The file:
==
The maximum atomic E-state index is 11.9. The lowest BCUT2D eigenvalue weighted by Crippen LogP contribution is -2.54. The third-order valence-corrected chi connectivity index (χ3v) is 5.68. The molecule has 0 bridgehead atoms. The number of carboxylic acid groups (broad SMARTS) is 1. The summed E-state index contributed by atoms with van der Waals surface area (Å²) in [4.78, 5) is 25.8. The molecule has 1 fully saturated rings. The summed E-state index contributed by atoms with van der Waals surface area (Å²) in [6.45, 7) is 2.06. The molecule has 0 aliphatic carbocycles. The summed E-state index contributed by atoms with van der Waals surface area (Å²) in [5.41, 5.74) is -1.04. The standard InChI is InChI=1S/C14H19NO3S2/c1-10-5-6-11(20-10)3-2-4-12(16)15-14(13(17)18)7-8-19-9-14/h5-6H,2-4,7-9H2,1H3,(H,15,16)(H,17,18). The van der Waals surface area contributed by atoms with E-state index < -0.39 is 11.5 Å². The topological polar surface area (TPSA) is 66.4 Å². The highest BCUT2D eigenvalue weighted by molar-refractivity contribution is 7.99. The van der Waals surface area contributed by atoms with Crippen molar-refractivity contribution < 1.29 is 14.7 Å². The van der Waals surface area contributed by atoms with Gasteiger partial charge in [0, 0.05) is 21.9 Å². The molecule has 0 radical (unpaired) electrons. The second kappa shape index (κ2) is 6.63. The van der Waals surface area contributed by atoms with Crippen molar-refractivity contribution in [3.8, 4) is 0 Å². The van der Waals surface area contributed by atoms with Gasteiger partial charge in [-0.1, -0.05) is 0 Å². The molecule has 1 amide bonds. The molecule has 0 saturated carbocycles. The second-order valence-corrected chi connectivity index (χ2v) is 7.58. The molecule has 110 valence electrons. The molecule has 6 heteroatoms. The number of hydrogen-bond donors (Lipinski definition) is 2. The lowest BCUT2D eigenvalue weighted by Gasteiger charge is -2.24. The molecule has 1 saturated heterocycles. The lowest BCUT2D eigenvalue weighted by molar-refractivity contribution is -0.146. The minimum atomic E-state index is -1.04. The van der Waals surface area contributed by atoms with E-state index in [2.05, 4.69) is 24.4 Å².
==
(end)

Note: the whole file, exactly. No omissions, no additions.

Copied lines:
The maximum atomic E-state index is 11.9. The lowest BCUT2D eigenvalue weighted by Crippen LogP contribution is -2.54. The third-order valence-corrected chi connectivity index (χ3v) is 5.68. The molecule has 0 bridgehead atoms. The number of carboxylic acid groups (broad SMARTS) is 1. The summed E-state index contributed by atoms with van der Waals surface area (Å²) in [4.78, 5) is 25.8. The molecule has 1 fully saturated rings. The summed E-state index contributed by atoms with van der Waals surface area (Å²) in [6.45, 7) is 2.06. The molecule has 0 aliphatic carbocycles. The summed E-state index contributed by atoms with van der Waals surface area (Å²) in [5.41, 5.74) is -1.04. The standard InChI is InChI=1S/C14H19NO3S2/c1-10-5-6-11(20-10)3-2-4-12(16)15-14(13(17)18)7-8-19-9-14/h5-6H,2-4,7-9H2,1H3,(H,15,16)(H,17,18). The van der Waals surface area contributed by atoms with E-state index < -0.39 is 11.5 Å². The topological polar surface area (TPSA) is 66.4 Å². The highest BCUT2D eigenvalue weighted by molar-refractivity contribution is 7.99. The van der Waals surface area contributed by atoms with Crippen molar-refractivity contribution < 1.29 is 14.7 Å². The van der Waals surface area contributed by atoms with Gasteiger partial charge in [0, 0.05) is 21.9 Å². The molecule has 0 radical (unpaired) electrons. The second kappa shape index (κ2) is 6.63. The van der Waals surface area contributed by atoms with Crippen molar-refractivity contribution in [3.8, 4) is 0 Å². The van der Waals surface area contributed by atoms with Gasteiger partial charge in [-0.1, -0.05) is 0 Å². The molecule has 1 amide bonds. The molecule has 0 saturated carbocycles. The second-order valence-corrected chi connectivity index (χ2v) is 7.58. The molecule has 110 valence electrons. The molecule has 6 heteroatoms. The number of hydrogen-bond donors (Lipinski definition) is 2. The lowest BCUT2D eigenvalue weighted by Gasteiger charge is -2.24. The molecule has 1 saturated heterocycles. The lowest BCUT2D eigenvalue weighted by molar-refractivity contribution is -0.146. The minimum atomic E-state index is -1.04. The van der Waals surface area contributed by atoms with E-state index in [2.05, 4.69) is 24.4 Å².